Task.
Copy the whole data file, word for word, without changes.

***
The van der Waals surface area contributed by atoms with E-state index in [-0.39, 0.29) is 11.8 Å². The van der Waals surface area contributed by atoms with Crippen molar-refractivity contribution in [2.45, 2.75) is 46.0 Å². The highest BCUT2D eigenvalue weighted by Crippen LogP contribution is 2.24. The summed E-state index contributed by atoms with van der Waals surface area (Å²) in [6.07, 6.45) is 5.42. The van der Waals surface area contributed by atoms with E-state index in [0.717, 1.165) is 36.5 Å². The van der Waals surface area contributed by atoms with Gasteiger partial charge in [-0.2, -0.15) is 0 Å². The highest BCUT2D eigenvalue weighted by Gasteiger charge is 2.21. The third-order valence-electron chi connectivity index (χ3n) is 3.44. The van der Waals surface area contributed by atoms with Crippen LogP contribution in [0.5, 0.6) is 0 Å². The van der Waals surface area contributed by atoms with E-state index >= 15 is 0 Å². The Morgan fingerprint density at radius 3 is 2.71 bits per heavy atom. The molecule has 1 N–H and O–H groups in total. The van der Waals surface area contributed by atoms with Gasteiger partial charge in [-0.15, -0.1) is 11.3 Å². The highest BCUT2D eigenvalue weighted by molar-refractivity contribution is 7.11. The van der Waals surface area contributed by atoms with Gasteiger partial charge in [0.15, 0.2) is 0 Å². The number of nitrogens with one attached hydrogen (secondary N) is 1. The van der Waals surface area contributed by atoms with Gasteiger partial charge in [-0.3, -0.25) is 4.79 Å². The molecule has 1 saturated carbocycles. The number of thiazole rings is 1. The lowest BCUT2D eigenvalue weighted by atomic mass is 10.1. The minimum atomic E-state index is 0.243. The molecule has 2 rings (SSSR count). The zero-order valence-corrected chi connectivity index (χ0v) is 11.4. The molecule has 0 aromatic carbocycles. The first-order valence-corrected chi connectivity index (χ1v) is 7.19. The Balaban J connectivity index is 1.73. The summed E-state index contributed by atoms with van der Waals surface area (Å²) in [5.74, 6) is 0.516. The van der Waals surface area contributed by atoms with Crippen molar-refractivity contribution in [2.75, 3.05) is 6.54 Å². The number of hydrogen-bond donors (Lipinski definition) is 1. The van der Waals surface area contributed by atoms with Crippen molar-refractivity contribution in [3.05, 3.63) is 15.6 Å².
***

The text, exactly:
The van der Waals surface area contributed by atoms with E-state index in [-0.39, 0.29) is 11.8 Å². The van der Waals surface area contributed by atoms with Crippen molar-refractivity contribution in [2.45, 2.75) is 46.0 Å². The highest BCUT2D eigenvalue weighted by Crippen LogP contribution is 2.24. The summed E-state index contributed by atoms with van der Waals surface area (Å²) in [6.07, 6.45) is 5.42. The van der Waals surface area contributed by atoms with E-state index in [0.717, 1.165) is 36.5 Å². The van der Waals surface area contributed by atoms with Gasteiger partial charge in [-0.2, -0.15) is 0 Å². The highest BCUT2D eigenvalue weighted by Gasteiger charge is 2.21. The third-order valence-electron chi connectivity index (χ3n) is 3.44. The van der Waals surface area contributed by atoms with Crippen LogP contribution in [0.5, 0.6) is 0 Å². The van der Waals surface area contributed by atoms with E-state index >= 15 is 0 Å². The Morgan fingerprint density at radius 3 is 2.71 bits per heavy atom. The molecule has 1 N–H and O–H groups in total. The van der Waals surface area contributed by atoms with Gasteiger partial charge in [-0.15, -0.1) is 11.3 Å². The highest BCUT2D eigenvalue weighted by molar-refractivity contribution is 7.11. The van der Waals surface area contributed by atoms with Gasteiger partial charge in [0.15, 0.2) is 0 Å². The number of nitrogens with one attached hydrogen (secondary N) is 1. The van der Waals surface area contributed by atoms with Gasteiger partial charge in [-0.3, -0.25) is 4.79 Å². The molecule has 1 saturated carbocycles. The number of thiazole rings is 1. The lowest BCUT2D eigenvalue weighted by atomic mass is 10.1. The minimum atomic E-state index is 0.243. The molecule has 2 rings (SSSR count). The zero-order valence-corrected chi connectivity index (χ0v) is 11.4. The molecule has 0 aromatic carbocycles. The first-order valence-corrected chi connectivity index (χ1v) is 7.19. The Balaban J connectivity index is 1.73. The summed E-state index contributed by atoms with van der Waals surface area (Å²) in [5.74, 6) is 0.516. The van der Waals surface area contributed by atoms with Crippen molar-refractivity contribution in [2.75, 3.05) is 6.54 Å². The number of hydrogen-bond donors (Lipinski definition) is 1. The van der Waals surface area contributed by atoms with Crippen molar-refractivity contribution in [3.05, 3.63) is 15.6 Å².